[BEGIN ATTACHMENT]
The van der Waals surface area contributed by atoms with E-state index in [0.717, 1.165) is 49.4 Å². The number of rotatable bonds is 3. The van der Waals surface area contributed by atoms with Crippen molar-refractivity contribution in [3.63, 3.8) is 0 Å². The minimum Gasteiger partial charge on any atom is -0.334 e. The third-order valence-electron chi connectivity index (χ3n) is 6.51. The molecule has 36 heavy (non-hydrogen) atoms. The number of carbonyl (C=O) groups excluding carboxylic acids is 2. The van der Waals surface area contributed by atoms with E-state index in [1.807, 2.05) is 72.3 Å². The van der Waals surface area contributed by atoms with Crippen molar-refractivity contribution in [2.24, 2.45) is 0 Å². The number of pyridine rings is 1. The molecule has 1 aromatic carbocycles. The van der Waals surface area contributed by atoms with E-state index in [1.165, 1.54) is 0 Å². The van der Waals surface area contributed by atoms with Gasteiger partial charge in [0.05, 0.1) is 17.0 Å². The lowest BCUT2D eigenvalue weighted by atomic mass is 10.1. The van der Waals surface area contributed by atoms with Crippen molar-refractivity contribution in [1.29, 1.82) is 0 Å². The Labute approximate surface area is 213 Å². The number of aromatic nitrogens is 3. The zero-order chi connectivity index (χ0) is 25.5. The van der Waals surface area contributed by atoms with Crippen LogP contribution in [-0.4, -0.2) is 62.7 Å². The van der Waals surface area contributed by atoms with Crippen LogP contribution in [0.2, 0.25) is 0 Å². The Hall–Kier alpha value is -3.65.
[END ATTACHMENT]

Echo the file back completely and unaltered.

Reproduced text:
The van der Waals surface area contributed by atoms with E-state index in [0.717, 1.165) is 49.4 Å². The number of rotatable bonds is 3. The van der Waals surface area contributed by atoms with Crippen molar-refractivity contribution in [3.63, 3.8) is 0 Å². The minimum Gasteiger partial charge on any atom is -0.334 e. The third-order valence-electron chi connectivity index (χ3n) is 6.51. The molecule has 36 heavy (non-hydrogen) atoms. The number of carbonyl (C=O) groups excluding carboxylic acids is 2. The van der Waals surface area contributed by atoms with E-state index in [1.807, 2.05) is 72.3 Å². The van der Waals surface area contributed by atoms with Crippen molar-refractivity contribution in [2.24, 2.45) is 0 Å². The number of pyridine rings is 1. The molecule has 1 aromatic carbocycles. The van der Waals surface area contributed by atoms with E-state index in [1.165, 1.54) is 0 Å². The van der Waals surface area contributed by atoms with Gasteiger partial charge in [0.05, 0.1) is 17.0 Å². The lowest BCUT2D eigenvalue weighted by atomic mass is 10.1. The van der Waals surface area contributed by atoms with Crippen molar-refractivity contribution in [1.29, 1.82) is 0 Å². The Labute approximate surface area is 213 Å². The number of aromatic nitrogens is 3. The zero-order chi connectivity index (χ0) is 25.5. The van der Waals surface area contributed by atoms with Crippen LogP contribution in [-0.4, -0.2) is 62.7 Å². The van der Waals surface area contributed by atoms with Crippen LogP contribution in [0.2, 0.25) is 0 Å². The Hall–Kier alpha value is -3.65.